Surrounded by masked men during a phosgene attack at Verdun, Pierre de Mazenod was reminded of a ‘carnival of death.’ For many, gas took the war into the realm of the unreal, the make-believe. When men donned their masks they lost all sign of humanity, and with their long snouts, large glass eyes, and slow movements, they became figures of fantasy, closer in their angular features to the creations of Picasso and Braque than to soldiers of tradition. [Roland] Dorgelès called the gas mask ‘this pig snout which represented the war’s true face.’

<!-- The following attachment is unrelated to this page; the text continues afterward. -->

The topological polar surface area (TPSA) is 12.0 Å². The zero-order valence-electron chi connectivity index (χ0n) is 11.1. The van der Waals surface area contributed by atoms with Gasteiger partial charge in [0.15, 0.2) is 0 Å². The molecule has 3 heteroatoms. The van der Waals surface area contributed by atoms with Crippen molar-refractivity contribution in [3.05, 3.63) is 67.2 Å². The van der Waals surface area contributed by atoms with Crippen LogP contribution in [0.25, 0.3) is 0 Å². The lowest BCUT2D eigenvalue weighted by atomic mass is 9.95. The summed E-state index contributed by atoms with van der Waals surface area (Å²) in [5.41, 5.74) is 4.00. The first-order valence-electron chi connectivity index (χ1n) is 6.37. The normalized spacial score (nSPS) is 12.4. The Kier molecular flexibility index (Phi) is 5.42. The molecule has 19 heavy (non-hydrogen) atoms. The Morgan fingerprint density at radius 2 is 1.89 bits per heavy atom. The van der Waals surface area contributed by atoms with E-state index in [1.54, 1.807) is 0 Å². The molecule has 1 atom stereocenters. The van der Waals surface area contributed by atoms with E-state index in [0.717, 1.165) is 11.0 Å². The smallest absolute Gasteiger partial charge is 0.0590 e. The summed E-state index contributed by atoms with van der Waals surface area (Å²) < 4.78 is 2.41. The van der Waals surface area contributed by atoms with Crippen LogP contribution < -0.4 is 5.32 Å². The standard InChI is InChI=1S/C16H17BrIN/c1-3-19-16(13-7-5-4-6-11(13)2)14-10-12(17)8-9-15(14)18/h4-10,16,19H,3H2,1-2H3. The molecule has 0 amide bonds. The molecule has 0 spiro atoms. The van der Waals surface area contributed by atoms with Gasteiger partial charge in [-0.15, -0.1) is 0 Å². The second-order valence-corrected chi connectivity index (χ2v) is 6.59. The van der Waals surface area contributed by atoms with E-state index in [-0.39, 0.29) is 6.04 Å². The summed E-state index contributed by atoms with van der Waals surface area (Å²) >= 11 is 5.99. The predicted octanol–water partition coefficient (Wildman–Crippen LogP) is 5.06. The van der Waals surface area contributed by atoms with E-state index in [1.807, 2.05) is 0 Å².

»Modris Eksteins. Rites of Spring : The Great War and the Birth of the Modern Age. Boston : Houghton Mifflin, 1989.